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Top Tours

 
New York City Hop-on Hop-off Tour
"Enjoy pre-recorded tour narration in 11 different languages! In addition to live tour guides in English you can choose pre-recorded narration in English French Spanish German Italian Portuguese Mandarin
From $54.00
 
Jazz Fest Concert Series and Fish Fry
"Located in a restored 1800's Victorian Brownstone building in a Historical Landmark area of Bedford Stuyvesant. This concert series is hosted in a salon style acoustic sound room. The feel of being in your own home with your shoes off with an authentic jazz vibe. Imagine retreating back to a different time and spend the evening in an intimate setting. You'll experience the enjoyment of a live Jazz Concert a Southern Fish Fry Buffet and lastly an open mic to delight your palette. An upright grand piano such as the ones once used to create some of today's classic jazz tunes on Pan Alley Row grouped alongside other acoustic style instruments make up what is called THE ROOM.During the 1930's perhaps even earlier one didn't have to go to Manhattan for the jazz scene Brooklyn had one of it's own. Bedford Stuyvesant had the largest Jazz neighborhood in Brooklyn. It held many venues that housed jazz greats like Thelonius Monk Randy Weston Miles Davis
From $65.00
 
New York City Hop-on Hop-off Tour
"Enjoy pre-recorded tour narration in 11 different languages! In addition to live tour guides in English you can choose pre-recorded narration in English French Spanish German Italian Portuguese Mandarin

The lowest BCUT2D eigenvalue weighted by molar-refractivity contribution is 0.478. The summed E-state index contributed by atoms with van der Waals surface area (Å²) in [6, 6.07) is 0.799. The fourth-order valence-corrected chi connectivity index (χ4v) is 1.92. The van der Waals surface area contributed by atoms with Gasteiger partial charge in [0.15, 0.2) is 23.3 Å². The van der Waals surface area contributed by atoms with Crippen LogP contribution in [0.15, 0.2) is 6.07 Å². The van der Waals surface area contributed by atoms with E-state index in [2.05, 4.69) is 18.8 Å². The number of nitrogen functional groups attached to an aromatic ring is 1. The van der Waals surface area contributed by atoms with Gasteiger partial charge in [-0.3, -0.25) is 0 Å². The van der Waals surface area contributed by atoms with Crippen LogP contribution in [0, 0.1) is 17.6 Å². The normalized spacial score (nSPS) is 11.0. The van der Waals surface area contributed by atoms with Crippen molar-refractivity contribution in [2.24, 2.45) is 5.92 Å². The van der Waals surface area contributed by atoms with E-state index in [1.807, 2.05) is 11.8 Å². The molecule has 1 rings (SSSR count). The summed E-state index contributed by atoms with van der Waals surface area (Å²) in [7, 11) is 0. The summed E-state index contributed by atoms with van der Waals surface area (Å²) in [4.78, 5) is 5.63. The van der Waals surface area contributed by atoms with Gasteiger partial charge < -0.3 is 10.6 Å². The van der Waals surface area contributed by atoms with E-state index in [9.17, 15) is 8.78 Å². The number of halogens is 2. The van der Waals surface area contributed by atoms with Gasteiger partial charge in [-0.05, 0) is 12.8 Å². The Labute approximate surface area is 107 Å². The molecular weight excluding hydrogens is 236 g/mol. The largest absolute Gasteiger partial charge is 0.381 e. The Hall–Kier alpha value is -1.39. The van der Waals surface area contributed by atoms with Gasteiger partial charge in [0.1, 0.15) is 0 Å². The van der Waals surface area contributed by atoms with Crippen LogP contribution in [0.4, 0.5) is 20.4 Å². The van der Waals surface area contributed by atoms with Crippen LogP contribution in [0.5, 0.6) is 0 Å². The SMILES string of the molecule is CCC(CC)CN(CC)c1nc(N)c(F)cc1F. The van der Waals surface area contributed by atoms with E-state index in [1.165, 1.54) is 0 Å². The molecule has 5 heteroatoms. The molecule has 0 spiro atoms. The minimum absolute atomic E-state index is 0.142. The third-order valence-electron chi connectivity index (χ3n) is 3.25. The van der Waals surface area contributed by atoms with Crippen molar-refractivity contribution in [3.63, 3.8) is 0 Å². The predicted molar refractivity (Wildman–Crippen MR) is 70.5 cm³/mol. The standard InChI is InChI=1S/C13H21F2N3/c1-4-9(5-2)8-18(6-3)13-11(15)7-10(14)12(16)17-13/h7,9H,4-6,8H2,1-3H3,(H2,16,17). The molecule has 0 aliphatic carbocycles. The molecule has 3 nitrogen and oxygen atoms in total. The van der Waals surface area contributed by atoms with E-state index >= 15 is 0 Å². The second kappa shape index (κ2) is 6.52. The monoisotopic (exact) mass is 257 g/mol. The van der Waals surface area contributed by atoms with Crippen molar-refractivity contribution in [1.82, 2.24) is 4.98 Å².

From $54.00

The Greenwood Cemetery Tips (2)

Victorian Cemetery, famous graves, battle plaques

The Greenwood section of Brooklyn is one of the highest points in that borough. This means it is a good place to both (1) mount a military defense and (2) have a cemetery. George Washington's Continental Army did the former in 1776 while trying to defend Upper Manhattan; and the people of Brooklyn did the latter in 1838.

In the mid-1800s, Americans abandoned the idea of cemeteries as places of gloom and despair (check tombstones from the 1700s) and began to view them as places for families to joyfully connect to lost loved ones. This led to cemeteries being designed to resemble public parks, with pleasant walkways, trees, and ponds for visitors. It also led to families seemingly trying to out-do each other in showing their devotion to their lost ones, by building ever more ostentatious burial sights. Greenwood was certainly no exception to this, as it contains both beautiful views and several over-the-top burial sights. For those interested in nothing more than American sculpture of the 1800s, this can be a worthwhile visit.

Most people who visit a cemetery (without any loved one buried there), however, go to see the graves of famous people -- and Greenwood has its fair share. FindaGrave.com, for example, lists 356 "Somewhat Famous People" buried here.
www.findagrave.com/php/famous.php?page=cem&previousJumpTo=0&previousFameFilter=&FScemeteryid=64718&fameLevel=all
A map showing the location of some of the most famous is available online, by writing the cemetery, or by stopping at the office during business hours (8-4, Mon-Sat).
You can also do an online search for the location of a specific person
http://www.green-wood.com/burial_search/

If one turns left at the main entrance at Fifth Avenue and 25th Street, the lane is called "Battle Avenue," and it leads to a few markers noting the Battle of Brooklyn Heights -- another defeat for Washington -- in Section G.